Keeping up with the gen Yers
Holly Bilton has spent the last decade working with members of generation Y — young people born between 1980 and 2000, and who are becoming an increasingly important part of the labour force.
The Central Alberta team lead with Careers: The Next Generation — a non-profit youth employment organization — Bilton shared her insights with a group of mostly older business people at a Central Alberta Rural Manufacturers Association (CARMA) luncheon in Red Deer on Wednesday. She explained why so many of them have probably been left shaking their heads after dealing with employees from this youthful generation.
Whereas baby boomers — who were born between 1945 and 1964 — struggled to find work in their teen years, gen-Ys have had endless opportunities, pointed out Bilton. Boomers had three television channels to choose from, gen-Ys have hundreds; boomers had to rely on their parents’ phone for communication, gen-Ys have cellphones, pagers and access to all kinds of social media.
Many other differences have influenced the two generations, including some that are now causing the younger group to question everything.
“They don’t believe what they see, they don’t trust it,” said Bilton. “They don’t trust government, they don’t trust companies.”
All of this leads to challenging dynamics in an intergenerational workplace.
Gen-Ys want to be heard and allowed to participate in the decision-making process. They like to work with others, experience diversity in their jobs, be stimulated and have access to new technologies, said Bilton.
But she added, many are more tech-dependent than tech-savvy.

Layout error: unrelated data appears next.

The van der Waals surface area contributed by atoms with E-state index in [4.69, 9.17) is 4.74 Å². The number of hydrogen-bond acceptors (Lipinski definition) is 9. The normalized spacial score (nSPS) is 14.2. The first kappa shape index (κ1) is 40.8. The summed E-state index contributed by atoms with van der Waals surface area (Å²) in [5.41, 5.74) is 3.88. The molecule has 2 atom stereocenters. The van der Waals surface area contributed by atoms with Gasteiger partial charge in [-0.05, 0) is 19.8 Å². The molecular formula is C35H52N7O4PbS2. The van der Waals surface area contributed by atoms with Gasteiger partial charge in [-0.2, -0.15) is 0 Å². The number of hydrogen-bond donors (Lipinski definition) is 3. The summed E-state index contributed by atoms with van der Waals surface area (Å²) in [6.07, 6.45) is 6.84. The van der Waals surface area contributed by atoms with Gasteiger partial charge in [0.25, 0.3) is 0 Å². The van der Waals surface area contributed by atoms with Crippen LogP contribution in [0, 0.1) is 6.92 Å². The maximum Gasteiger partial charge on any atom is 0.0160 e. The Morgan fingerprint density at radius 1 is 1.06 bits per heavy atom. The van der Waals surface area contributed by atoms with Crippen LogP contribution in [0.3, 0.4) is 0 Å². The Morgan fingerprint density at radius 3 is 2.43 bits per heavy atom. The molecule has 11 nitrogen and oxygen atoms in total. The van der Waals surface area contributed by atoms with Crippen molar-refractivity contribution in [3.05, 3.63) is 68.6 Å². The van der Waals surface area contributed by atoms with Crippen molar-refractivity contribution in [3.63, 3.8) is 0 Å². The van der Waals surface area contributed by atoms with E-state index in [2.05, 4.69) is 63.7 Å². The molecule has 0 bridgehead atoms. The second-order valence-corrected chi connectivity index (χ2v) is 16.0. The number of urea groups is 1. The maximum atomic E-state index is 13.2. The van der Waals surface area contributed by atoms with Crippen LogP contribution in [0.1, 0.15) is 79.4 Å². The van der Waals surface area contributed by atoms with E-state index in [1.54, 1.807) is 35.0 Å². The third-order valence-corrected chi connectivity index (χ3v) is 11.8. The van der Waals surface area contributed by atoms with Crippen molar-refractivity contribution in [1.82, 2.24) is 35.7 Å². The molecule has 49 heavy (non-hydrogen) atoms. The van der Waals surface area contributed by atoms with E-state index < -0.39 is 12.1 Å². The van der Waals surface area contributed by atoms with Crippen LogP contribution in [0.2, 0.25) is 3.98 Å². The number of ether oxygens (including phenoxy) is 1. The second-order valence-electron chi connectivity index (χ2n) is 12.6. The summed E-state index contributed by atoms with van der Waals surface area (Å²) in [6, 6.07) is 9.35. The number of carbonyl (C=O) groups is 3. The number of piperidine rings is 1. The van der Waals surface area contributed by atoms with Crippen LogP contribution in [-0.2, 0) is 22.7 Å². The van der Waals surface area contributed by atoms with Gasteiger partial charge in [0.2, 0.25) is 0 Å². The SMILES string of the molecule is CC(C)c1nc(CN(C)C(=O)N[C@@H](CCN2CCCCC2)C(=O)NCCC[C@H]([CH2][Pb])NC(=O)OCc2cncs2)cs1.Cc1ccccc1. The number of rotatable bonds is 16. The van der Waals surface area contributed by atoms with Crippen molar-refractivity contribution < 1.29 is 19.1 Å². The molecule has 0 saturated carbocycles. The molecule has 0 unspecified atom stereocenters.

“They can operate a 24-line switchboard with one lesson and reprogram all your cellphones, but don’t know not to pick up a phone in a meeting.”
Gen-Ys love to ask “Why,” crave unsolicited feedback and place a high priority on maintaining a work-life balance.
All of this is important to employers, suggested Bilton. Gen-Ys currently make up 27 per cent of Canada’s population, as compared with 26 per cent in the case of boomers and 21 per cent when it comes to generation X — those born between 1965 and 1979.
“It is what it is, and when you know that we’re going to be 77,000 skilled labourers short, we have to figure out how to give them some of the things that they want, how to call them on the rest, and make some work-life balance . . . in the things we can do.”
Among the tips Bilton offers to employers is to engage under-33 workers in discussion, encourage their creativity, celebrate teamwork and let them investigate change and new ways of doing things. Include them in meetings when possible, allow job-shadowing and -sharing, and let them move between tasks, she added.
When it comes to technology, tell them what you want to accomplish and let them find the best way to get there.
It’s important to communicate clearly and concisely with gen-Ys, said Bilton, and also give them firm deadlines.
“I’m not suggesting we give in to the gen-Ys. I don’t say they walk in and you say, ‘You just let me know what’s good for you and I’ll sign off on that.’ But I am suggesting we work with them.”
She pointed out that many of the things that gen-Ys value would improve an organization’s corporate culture if they were implemented.
“I don’t think their picture of work is a bad thing.”
Bilton also said that gen-Ys want some of the same things as do members of other generations when it comes to work: flexibility, fairness, continued learning and incentives.
“They just want it sooner.”